An opposition leader in Zimbabwe has said the removal of reviled dictator Robert Mugabe isn't a magic bullet for the country.
In fact, Albert Gumbo said he believes it will take five years to repair the damage done by Mugabe's 30-year regime.
Gumbo, secretary-general of the Alliance for the People's Agenda, spoke to talkRADIO as uncertainty continues to shroud Mugabe's future, with reports suggesting the strongman leader has refused to resign, despite the military removing him from power and taking over key institutions.
Gumbo said: "It’s not official that he has been deposed. They’re still talking, the negotiations are ongoing."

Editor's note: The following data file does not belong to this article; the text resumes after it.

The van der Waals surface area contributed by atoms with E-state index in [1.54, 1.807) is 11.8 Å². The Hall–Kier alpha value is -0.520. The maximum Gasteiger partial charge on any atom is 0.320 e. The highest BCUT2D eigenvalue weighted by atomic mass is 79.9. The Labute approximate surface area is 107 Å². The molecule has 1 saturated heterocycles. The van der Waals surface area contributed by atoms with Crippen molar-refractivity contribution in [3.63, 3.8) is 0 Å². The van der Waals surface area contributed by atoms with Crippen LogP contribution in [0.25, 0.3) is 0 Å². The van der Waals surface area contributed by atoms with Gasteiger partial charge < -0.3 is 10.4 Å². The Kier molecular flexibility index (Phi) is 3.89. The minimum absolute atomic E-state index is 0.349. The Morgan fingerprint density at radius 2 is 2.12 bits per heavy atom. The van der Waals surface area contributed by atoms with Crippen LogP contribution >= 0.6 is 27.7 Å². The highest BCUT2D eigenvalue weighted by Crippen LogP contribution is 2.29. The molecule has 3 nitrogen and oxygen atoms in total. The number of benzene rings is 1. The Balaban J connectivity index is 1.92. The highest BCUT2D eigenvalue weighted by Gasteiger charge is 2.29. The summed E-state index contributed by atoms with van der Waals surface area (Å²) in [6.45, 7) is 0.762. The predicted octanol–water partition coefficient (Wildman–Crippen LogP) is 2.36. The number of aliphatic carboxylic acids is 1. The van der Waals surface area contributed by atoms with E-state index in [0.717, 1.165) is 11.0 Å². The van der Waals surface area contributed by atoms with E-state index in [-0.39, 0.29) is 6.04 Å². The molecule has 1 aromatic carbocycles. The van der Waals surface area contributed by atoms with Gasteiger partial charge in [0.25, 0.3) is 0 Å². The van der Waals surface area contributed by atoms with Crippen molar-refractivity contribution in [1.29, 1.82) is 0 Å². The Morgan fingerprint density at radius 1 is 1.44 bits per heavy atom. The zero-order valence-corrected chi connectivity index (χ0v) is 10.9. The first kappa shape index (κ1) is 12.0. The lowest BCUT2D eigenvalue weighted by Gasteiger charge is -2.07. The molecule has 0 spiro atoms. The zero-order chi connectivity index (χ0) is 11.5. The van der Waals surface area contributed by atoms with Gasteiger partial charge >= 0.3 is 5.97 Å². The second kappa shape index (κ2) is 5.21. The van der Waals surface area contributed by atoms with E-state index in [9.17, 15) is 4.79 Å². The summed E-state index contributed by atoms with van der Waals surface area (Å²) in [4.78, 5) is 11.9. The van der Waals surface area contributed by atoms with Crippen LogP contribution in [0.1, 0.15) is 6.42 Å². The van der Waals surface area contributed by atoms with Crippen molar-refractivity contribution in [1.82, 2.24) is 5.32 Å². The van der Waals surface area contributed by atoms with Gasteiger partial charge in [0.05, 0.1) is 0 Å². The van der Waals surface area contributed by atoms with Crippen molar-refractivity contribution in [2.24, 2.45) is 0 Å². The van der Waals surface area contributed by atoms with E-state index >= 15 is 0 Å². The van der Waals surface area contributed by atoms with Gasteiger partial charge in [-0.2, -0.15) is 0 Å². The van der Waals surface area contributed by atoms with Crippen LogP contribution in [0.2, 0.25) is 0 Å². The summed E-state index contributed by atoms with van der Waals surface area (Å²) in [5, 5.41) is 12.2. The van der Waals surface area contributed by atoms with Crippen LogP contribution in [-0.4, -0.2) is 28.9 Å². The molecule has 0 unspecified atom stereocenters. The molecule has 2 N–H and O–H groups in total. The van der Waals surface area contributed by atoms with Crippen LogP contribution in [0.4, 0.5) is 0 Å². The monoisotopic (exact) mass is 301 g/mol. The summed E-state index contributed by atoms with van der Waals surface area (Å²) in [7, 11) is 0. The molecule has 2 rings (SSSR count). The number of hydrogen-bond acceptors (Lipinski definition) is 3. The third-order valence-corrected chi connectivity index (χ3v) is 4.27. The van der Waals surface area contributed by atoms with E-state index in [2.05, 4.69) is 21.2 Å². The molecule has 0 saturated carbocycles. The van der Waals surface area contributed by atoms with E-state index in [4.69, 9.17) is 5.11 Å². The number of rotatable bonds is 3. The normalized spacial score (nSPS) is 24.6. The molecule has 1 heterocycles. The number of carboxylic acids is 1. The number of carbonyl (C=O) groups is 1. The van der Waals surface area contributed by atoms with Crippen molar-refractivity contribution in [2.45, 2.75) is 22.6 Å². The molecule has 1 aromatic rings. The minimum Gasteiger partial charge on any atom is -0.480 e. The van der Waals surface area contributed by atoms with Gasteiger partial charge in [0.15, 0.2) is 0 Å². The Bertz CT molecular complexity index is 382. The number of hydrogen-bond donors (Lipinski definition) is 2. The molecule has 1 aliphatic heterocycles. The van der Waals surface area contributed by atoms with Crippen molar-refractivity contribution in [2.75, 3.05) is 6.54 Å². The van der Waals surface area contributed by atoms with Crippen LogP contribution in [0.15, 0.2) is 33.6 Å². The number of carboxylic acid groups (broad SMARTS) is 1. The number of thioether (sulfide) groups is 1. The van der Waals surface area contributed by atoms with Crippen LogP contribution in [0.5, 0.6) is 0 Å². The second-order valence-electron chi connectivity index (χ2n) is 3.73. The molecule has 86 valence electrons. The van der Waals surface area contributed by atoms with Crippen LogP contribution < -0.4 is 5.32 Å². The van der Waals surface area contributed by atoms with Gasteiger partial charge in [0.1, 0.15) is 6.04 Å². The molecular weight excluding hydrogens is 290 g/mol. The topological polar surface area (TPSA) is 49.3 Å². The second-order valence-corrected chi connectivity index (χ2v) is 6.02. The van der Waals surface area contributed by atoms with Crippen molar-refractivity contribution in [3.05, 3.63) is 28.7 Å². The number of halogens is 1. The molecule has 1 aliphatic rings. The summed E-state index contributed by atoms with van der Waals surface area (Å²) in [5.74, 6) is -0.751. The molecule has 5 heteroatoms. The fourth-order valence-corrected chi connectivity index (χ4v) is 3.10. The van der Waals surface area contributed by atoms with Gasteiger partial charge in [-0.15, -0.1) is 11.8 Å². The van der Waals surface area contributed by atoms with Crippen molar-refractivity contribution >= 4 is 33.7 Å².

Although it seems almost impossible for Mugabe to return at this point, our interviewee suggesting it would not be impossible, saying "a week is a long time in politics. You never know."
The best-case scenario, Gumbo believes, is that a "neutral" person, someone who has no partisan interests, is installed until a fresh round of elections can be held next summer. Although some have demanded the return of former prime minister and long-time Mugabe opponent Morgan Tsvangirai, Gumbo believes this would not work as he would not be impartial.
Even if the 'best-case scenario' comes to pass, the APA leader believes Mugabe has caused a huge amount of damage to the Zimbabwean economy and political scene and there will be no quick-fix solution to these issues.
"We will need a minimum of five years and change the psyche of the system," Gumbo said.
"The physical departure would be one thing, restoring the values of the people is another."